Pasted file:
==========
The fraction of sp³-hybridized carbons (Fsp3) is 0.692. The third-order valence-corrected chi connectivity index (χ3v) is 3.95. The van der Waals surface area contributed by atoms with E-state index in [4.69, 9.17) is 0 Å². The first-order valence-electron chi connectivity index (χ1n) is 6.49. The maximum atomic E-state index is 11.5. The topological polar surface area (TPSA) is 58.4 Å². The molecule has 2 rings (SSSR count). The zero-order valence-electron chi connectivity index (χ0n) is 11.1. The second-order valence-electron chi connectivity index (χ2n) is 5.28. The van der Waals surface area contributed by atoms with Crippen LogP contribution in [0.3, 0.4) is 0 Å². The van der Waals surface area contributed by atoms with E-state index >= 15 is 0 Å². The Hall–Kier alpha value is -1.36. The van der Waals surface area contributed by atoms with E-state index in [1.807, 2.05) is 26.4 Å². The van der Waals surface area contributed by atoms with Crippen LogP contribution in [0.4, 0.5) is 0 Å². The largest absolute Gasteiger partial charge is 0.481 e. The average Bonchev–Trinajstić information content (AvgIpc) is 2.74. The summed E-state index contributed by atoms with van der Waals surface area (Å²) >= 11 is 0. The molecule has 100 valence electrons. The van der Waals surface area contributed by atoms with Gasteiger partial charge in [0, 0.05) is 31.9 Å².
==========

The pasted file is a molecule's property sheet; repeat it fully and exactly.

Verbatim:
The fraction of sp³-hybridized carbons (Fsp3) is 0.692. The third-order valence-corrected chi connectivity index (χ3v) is 3.95. The van der Waals surface area contributed by atoms with E-state index in [4.69, 9.17) is 0 Å². The first-order valence-electron chi connectivity index (χ1n) is 6.49. The maximum atomic E-state index is 11.5. The topological polar surface area (TPSA) is 58.4 Å². The molecule has 2 rings (SSSR count). The zero-order valence-electron chi connectivity index (χ0n) is 11.1. The second-order valence-electron chi connectivity index (χ2n) is 5.28. The van der Waals surface area contributed by atoms with Crippen LogP contribution in [0.3, 0.4) is 0 Å². The van der Waals surface area contributed by atoms with E-state index >= 15 is 0 Å². The Hall–Kier alpha value is -1.36. The van der Waals surface area contributed by atoms with E-state index in [1.807, 2.05) is 26.4 Å². The van der Waals surface area contributed by atoms with Crippen LogP contribution in [0.4, 0.5) is 0 Å². The largest absolute Gasteiger partial charge is 0.481 e. The average Bonchev–Trinajstić information content (AvgIpc) is 2.74. The summed E-state index contributed by atoms with van der Waals surface area (Å²) >= 11 is 0. The molecule has 100 valence electrons. The van der Waals surface area contributed by atoms with Gasteiger partial charge in [0, 0.05) is 31.9 Å².